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In Ancient Shipwreck Find, Divers Discover Mystery Metal Linked to Mythical Island of Atlantis

"Nothing similar has ever been found."

The mythical underwater city of Atlantis is depicted. (Image source: imgkid.com)

A team of divers off the coast of Sicily has discovered dozens of pieces of ancient metals from a ship that sank 2,600 years ago.

"The wreck dates to the first half of the sixth century. It was found about 1,000 feet from Gela's coast at a depth of 10 feet," Sebastiano Tusa, superintendent of Sicily's sea office, told Discovery News.

Researchers' next challenge is to identify just what types of metals they discovered. The team of divers say the 39 pieces of metal are orichalcum, an element referred to in Ancient Greek mythology. It was also mentioned by the Greek philosopher Plato in his dialogue Critias.

In his dialogue, Plato described the mythical island of Atlantis. The island was home to the temple of Poseidon, the Greek god of the sea, earthquakes and horses:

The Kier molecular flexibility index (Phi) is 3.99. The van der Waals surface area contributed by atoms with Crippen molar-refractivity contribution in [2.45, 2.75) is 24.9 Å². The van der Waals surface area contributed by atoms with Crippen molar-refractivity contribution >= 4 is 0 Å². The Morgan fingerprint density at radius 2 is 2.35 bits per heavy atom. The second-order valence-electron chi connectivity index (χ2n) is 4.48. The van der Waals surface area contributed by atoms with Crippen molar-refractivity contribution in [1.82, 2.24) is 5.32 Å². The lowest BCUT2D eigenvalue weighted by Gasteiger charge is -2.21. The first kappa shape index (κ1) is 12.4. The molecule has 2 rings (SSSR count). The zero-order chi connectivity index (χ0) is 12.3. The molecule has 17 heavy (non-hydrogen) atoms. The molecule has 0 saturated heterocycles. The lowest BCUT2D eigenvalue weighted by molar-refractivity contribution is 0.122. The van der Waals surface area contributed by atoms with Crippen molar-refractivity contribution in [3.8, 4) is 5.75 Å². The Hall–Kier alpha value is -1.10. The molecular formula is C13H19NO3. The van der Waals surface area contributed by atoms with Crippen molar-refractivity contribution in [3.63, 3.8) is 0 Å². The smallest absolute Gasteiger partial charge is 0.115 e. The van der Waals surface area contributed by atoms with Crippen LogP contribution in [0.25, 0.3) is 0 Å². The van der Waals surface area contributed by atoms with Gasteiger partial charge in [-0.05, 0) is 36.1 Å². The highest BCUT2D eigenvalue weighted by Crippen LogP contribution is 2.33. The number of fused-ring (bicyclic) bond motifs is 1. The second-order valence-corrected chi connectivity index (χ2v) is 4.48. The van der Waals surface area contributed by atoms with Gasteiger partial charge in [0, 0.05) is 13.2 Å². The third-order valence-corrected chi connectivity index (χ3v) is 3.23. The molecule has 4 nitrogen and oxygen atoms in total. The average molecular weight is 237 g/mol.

"Here was Poseidon's own temple which was a stadium in length, and half a stadium in width, and of a proportionate height, having a strange barbaric appearance. All the outside of the temple, with the exception of the pinnacles, they covered with silver, and the pinnacles with gold. In the interior of the temple the roof was of ivory, curiously wrought everywhere with gold and silver and orichalcum; and all the other parts, the walls and pillars and floor, they coated with orichalcum."

However, the actual composition and origin of orichalcum is relatively unknown to this day. Most scholars can agree, though, that orichalcum is a brass-like alloy made by combining zinc ore, charcoal and copper metal, Discovery News reported.

"Nothing similar has ever been found," Tusa said. adding that scientists and researchers only know the metal from reading ancient texts and ornaments.

Although so much is unclear about the ancient orichalcum metal, Tusa said he is sure of one thing. That is the recovery of the ancient shipwreck will lend useful clues to scientists and historians.

"It will provide us with precious information on Sicily's most ancient economic history," the sea office superintendent said.

(H/T: IFL Science)

Follow Jon Street (@JonStreet) on Twitter

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